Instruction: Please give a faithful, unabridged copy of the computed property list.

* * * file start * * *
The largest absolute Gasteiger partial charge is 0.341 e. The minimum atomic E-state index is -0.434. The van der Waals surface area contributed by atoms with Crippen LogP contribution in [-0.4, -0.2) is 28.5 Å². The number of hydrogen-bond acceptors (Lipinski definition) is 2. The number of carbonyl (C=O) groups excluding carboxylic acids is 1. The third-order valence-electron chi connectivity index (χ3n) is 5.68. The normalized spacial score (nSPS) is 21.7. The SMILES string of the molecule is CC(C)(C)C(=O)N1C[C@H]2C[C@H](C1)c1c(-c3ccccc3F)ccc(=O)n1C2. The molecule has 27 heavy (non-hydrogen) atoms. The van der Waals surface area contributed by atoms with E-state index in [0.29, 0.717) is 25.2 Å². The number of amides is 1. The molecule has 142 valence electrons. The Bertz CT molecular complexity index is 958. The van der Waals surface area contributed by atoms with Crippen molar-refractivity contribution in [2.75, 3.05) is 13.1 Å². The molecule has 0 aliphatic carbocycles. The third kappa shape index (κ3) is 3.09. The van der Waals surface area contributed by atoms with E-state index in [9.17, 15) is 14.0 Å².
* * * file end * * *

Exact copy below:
The largest absolute Gasteiger partial charge is 0.341 e. The minimum atomic E-state index is -0.434. The van der Waals surface area contributed by atoms with Crippen LogP contribution in [-0.4, -0.2) is 28.5 Å². The number of hydrogen-bond acceptors (Lipinski definition) is 2. The number of carbonyl (C=O) groups excluding carboxylic acids is 1. The third-order valence-electron chi connectivity index (χ3n) is 5.68. The normalized spacial score (nSPS) is 21.7. The SMILES string of the molecule is CC(C)(C)C(=O)N1C[C@H]2C[C@H](C1)c1c(-c3ccccc3F)ccc(=O)n1C2. The molecule has 27 heavy (non-hydrogen) atoms. The van der Waals surface area contributed by atoms with E-state index in [0.29, 0.717) is 25.2 Å². The number of amides is 1. The molecule has 142 valence electrons. The Bertz CT molecular complexity index is 958. The van der Waals surface area contributed by atoms with Crippen molar-refractivity contribution in [2.75, 3.05) is 13.1 Å². The molecule has 0 aliphatic carbocycles. The third kappa shape index (κ3) is 3.09. The van der Waals surface area contributed by atoms with E-state index in [9.17, 15) is 14.0 Å².